Cuba began construction of the third of three biotech plants in West Africa this week, as part of a trilateral program funded by Venezuela to battle malaria in the region.
Ahead of a groundbreaking ceremony in the capital of Ghana on Aug. 5, officials of Cuba, Venezuela and the Economic Community of West African States (ECOWAS) met to discuss feasibility, cost, and investment architecture of the program, ECOWAS said in a press release. Another meeting is planned for Venezuela.
As an Indiana working-class native, I was deeply moved after Haiti’s devastating earthquake of 2010. I was in Cuba at that time in my forth year of medical school at the Latin American School of Medicine (ELAM).
The school sought out a group of Americans from the 2010 graduating class to incorporate into the “Brigada Medica Cubana.” This is a famous brigade that rushes to the aide of neighboring and developing countries after a disaster.
One of these new doctors and 2010 ELAM graduate, Dr. Gregory Wilkinson, still works as a general practitioner in Haiti, servicing the dilapidated communities from tents. He is completing a family practice residency program.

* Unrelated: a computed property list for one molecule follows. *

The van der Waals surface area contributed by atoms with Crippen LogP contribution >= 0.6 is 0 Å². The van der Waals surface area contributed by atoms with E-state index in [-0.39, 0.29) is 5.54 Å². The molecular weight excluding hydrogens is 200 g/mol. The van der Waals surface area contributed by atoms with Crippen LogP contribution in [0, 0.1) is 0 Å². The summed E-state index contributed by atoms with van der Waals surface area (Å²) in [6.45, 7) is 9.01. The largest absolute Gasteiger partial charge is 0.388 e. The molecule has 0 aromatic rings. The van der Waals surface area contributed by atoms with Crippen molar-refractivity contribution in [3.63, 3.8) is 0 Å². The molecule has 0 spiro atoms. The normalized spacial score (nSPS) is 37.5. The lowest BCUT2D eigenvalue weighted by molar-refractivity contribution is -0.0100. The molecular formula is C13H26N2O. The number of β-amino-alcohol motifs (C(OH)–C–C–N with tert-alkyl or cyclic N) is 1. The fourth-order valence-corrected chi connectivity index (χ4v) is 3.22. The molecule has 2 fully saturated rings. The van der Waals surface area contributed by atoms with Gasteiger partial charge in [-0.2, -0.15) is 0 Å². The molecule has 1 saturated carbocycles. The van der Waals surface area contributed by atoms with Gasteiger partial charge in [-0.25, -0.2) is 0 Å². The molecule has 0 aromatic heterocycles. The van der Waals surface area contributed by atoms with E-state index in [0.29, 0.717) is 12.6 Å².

Wilkinson comes from Oakland, Calif., studied at Merritt Community College, and then sociology at Iona College in New Rochelle, N.Y. With Jamaican roots, Wilkinson said he is proud and eager to complete the medical school’s scholarship requirement of working in an underserved community, as he is doing in Haiti.
Dr. Wilkinson shared his story with me about how he adapted to his new home.
25.03.13 Ewan Robertson Venezuelanalysis.com
Uruguay has requested to join the regional SUCRE currency, a move that will bring it into greater cooperation with the leftist ALBA alliance of Latin American nations.
The SUCRE is the regional currency used by the Bolivarian Alliance of the Peoples of Our America (ALBA) to allow for international transactions between member states without having to use the US dollar.
In effect since 2010, transactions in the virtual currency are conducted between central banks, while exporters are paid and importers charged in local currency. The system is used by Bolivia, Cuba, Ecuador, Nicaragua and Venezuela.
The decision by Ecuador’s President Correa on 16 August to offer diplomatic asylum to Wikileaks founder Julian Assange exposes sharply the moral and political chasm on human rights between, on the one hand, the progressive socialist government of Ecuador and its allies in the Bolivarian Alliance of the Americas (ALBA), and on the other, the corrupt and vicious British state.
The high-handed threat by British Foreign Secretary William Hague that the UK has a legal basis, under the Diplomatic and Consular Premises Act 1987, to enter the Ecuadorean Embassy and arrest Assange, has provoked fury throughout Latin America. ‘We are not a colony!’ stated Ecuadorean Foreign Minister Ricardo Patino and described the British threats as ‘unacceptable and a menace to all the countries of the world’.